By Mary K. Stein, Managing Editor

A U.S. Congresswoman may have found a unique way to fund a nationwide program to help raise awareness of the existence and seriousness of eating disorders.

In mid-March, Congresswoman Judy Biggert (R-IL) introduced a bill designed to raise national awareness of eating disorders and to create educational programs to better educate students about the seriousness of eating disorders. The bill seeks to amend Title VI of the Elementary and Secondary Education Act of 1965, to help students with eating disorders receive a quality education and to "secure their chance for a bright future."

H.R. 3928 would amend a 1965 act

H.R. 3928, "The Eating Disorders Awareness, Prevention, And Education Act of 2000," would provide states, local school districts, and parents with the means and flexibility to improve awareness of, and to identify and help students with eating disorders. It amends Section 6301 of the Elementary and Secondary Education Act of 1965 with the following language: "programs to improve the identification of students with eating disorders, increase awareness of such disorders among parents and students, and train educators (such as teachers, school nurses, school social workers, coaches, school counselors and administrators) on effective eating disorder prevention and assistance methods."

Dr. David Herzog, Professor of Psychiatry at the Eating Disorders Unit, Massachusetts General Hospital, noted that getting the Department of Education to use designated Title VI funds to underwrite the awareness program was a novel idea. Under Rep. Biggert's bill, states and local municipalities would be allowed to use federal funds to develop and design their own awareness and prevention programs. Such programs could include role modeling, teacher training, and mentoring. The funds would come from expansion of the allowable uses of the Innovative Education Strategic Block Grant program. Dr. Herzog also wrote a letter of support when the bill was being drafted.

Rep. Biggert has three daughters, and became aware of the seriousness of eating disorders when one of her daughters' friends developed an eating disorder.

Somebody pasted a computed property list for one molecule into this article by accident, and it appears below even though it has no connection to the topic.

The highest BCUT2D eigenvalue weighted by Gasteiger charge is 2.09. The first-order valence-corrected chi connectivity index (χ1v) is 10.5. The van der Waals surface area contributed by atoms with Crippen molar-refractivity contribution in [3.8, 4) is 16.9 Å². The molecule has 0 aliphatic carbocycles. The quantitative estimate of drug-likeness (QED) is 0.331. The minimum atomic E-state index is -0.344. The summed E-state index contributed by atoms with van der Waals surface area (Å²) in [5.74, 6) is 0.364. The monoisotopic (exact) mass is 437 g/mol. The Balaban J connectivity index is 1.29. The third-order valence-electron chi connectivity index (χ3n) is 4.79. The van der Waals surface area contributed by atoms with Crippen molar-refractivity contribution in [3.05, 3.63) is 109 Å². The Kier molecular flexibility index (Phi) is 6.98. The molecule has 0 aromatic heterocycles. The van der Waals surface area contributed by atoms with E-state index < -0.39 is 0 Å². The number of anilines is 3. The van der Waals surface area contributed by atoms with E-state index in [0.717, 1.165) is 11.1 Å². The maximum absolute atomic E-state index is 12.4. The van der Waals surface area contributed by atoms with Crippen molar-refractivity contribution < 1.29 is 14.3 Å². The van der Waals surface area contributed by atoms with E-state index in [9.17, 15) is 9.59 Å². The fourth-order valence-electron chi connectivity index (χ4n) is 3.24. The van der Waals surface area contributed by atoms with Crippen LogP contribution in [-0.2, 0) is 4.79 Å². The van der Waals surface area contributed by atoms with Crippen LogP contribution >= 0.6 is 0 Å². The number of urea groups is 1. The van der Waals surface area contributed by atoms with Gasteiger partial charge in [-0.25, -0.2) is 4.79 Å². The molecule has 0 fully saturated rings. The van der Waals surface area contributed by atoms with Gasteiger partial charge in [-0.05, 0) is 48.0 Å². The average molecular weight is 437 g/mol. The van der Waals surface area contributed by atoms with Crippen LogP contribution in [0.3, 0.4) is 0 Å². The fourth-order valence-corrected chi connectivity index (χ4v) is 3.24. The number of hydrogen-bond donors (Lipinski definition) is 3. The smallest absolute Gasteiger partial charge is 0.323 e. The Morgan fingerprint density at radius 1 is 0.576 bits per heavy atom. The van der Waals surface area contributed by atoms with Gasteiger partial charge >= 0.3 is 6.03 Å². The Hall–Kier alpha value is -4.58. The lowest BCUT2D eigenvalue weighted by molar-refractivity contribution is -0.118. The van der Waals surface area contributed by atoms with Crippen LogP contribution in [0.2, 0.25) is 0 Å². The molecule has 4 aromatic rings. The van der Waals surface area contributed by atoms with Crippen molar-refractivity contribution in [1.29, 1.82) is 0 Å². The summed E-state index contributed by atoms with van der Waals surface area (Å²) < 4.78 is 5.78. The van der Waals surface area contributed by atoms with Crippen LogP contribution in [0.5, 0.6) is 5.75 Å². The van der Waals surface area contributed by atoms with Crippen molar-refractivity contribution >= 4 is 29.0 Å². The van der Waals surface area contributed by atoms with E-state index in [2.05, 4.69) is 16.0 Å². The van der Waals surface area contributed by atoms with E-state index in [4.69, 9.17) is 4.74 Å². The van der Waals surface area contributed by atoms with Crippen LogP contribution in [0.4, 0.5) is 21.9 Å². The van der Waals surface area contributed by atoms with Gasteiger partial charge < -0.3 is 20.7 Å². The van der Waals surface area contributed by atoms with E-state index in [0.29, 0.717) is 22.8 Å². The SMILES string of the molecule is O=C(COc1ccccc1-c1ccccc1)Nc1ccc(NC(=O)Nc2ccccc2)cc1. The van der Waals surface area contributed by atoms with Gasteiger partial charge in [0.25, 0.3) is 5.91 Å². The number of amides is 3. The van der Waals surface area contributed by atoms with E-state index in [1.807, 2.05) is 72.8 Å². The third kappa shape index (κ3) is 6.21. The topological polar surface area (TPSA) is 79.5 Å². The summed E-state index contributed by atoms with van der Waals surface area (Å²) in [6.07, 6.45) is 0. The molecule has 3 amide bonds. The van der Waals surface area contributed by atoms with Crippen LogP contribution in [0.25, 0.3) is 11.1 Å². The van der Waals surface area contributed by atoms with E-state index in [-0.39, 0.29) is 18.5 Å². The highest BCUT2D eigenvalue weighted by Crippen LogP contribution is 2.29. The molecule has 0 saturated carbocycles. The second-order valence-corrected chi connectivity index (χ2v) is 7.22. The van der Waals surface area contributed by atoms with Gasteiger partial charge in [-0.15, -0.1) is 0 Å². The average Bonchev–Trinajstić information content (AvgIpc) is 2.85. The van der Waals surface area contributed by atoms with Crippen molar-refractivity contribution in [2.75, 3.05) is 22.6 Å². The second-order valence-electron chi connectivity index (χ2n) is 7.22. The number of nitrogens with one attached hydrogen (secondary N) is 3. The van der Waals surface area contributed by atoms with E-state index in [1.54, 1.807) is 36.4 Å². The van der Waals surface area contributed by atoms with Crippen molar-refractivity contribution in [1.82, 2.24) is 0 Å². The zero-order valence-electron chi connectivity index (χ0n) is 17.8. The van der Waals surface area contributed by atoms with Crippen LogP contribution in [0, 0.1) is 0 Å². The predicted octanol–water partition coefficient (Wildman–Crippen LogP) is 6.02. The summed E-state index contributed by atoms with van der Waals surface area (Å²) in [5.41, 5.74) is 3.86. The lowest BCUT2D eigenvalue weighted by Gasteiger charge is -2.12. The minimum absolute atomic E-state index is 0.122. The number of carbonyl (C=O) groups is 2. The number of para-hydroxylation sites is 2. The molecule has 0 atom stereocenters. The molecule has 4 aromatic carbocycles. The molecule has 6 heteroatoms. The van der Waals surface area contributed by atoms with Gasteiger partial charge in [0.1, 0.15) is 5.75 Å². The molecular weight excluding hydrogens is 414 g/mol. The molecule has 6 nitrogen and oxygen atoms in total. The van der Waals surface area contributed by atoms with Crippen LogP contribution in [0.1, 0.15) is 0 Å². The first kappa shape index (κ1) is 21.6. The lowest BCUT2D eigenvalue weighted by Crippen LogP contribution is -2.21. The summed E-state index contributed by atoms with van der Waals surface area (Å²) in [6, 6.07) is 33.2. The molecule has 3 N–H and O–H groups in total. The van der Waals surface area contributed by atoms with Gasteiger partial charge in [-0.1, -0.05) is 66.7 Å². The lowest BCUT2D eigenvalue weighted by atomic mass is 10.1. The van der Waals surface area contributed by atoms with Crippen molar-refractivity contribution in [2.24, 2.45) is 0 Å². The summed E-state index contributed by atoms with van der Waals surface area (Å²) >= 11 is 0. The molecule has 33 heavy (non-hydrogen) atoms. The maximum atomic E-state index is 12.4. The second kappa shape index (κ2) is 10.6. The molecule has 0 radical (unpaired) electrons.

Bill's language underlines the seriousness of eating disorders

The wording in the bill also cites statistics that underscore the seriousness of eating disorders. For example, it points out that an estimated 5 to 10 million women and girls and 1 million men and boys suffer from eating disorders, including anorexia nervosa, bulimia nervosa, and binge eating disorder, as well as eating disorders that are not otherwise defined. It adds that 42% of 1st through 3rd grade girls want to be thinner and 81% of 10-year-old children are afraid of being fat. It also stresses that eating disorders can lead to death.

Finally, it notes that eating disorders can have a negative impact on the educational advancement of a student, a situation often overlooked and rarely addressed in U.S. schools.

NEA Endorses the Bill

In March, the National Education Association (NEA) endorsed Rep. Biggert's bill. In a March 17 letter, Mary Elizabeth Teasley, NEA Director of Government Relations, urged members of Congress to cosponsor H.R. 3928 to help local school districts address eating disorders. Teasley wrote, "These disorders impact not only health but also children's ability to advance educationally. Educators who spend considerable time with students on a daily basis are often in the best position to identify children suffering from eating disorders." Mrs. Teasley added, "In many instances, however, educators lack the training and resources to respond effectively to students in need of help. H.R. 3928 will make available critical resources to help tackle this serious problem."

National study to follow

Within 18 months after the act becomes law, the National Center for Education Statistics and the National Center for Health Statistics will conduct a study on the impact eating disorders have on educational advancement and achievement. The study will attempt to evaluate the extent to which students with eating disorders are more likely to miss school, have delayed rates of development, or have reduced cognitive skills.

In addition, the Center will report on current state and local programs to educate youth about the dangers of eating disorders as well as to evaluate the value of current prevention programs. Finally, the Center will recommend measures that could be undertaken by Congress, the Department of Education, and state and local educational agencies to strengthen eating disorder prevention and awareness programs.

Public service announcements

The bill also calls for public service announcements, similar to the government's anti-drug media campaign, to improve public awareness and to promote identification and primary prevention of eating disorders. The proposed public service announcements would be developed and distributed nationwide by the Secretary of Education in cooperation with the Secretary of Health and Human Services and the National Institutes of Health.

The bill's status

In mid-March, H.R. 3928 was referred to the Committee on Education and the Workforce and the House Commerce Committee for further evaluation and debate.